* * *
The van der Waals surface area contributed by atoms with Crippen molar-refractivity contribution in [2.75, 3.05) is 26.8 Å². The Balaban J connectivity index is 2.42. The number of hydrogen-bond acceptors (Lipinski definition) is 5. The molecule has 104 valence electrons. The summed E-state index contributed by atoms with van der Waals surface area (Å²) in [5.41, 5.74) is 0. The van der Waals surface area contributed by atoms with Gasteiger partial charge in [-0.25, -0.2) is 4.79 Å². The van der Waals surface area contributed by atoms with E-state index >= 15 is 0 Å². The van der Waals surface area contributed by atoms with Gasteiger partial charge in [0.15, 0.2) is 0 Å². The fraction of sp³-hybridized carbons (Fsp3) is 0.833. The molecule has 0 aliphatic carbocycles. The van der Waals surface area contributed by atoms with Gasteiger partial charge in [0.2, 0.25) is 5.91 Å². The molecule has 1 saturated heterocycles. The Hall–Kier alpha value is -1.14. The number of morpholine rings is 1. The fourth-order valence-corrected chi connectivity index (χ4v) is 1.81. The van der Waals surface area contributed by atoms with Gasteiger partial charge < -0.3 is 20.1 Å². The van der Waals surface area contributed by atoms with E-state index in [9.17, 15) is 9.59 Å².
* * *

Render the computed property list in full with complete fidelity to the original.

The van der Waals surface area contributed by atoms with Crippen molar-refractivity contribution in [2.75, 3.05) is 26.8 Å². The Balaban J connectivity index is 2.42. The number of hydrogen-bond acceptors (Lipinski definition) is 5. The molecule has 104 valence electrons. The summed E-state index contributed by atoms with van der Waals surface area (Å²) in [5.41, 5.74) is 0. The van der Waals surface area contributed by atoms with Gasteiger partial charge in [-0.25, -0.2) is 4.79 Å². The van der Waals surface area contributed by atoms with E-state index >= 15 is 0 Å². The van der Waals surface area contributed by atoms with Gasteiger partial charge in [0.15, 0.2) is 0 Å². The fraction of sp³-hybridized carbons (Fsp3) is 0.833. The molecule has 0 aliphatic carbocycles. The van der Waals surface area contributed by atoms with Gasteiger partial charge in [0.2, 0.25) is 5.91 Å². The molecule has 1 saturated heterocycles. The Hall–Kier alpha value is -1.14. The number of morpholine rings is 1. The fourth-order valence-corrected chi connectivity index (χ4v) is 1.81. The van der Waals surface area contributed by atoms with Gasteiger partial charge < -0.3 is 20.1 Å². The van der Waals surface area contributed by atoms with E-state index in [9.17, 15) is 9.59 Å².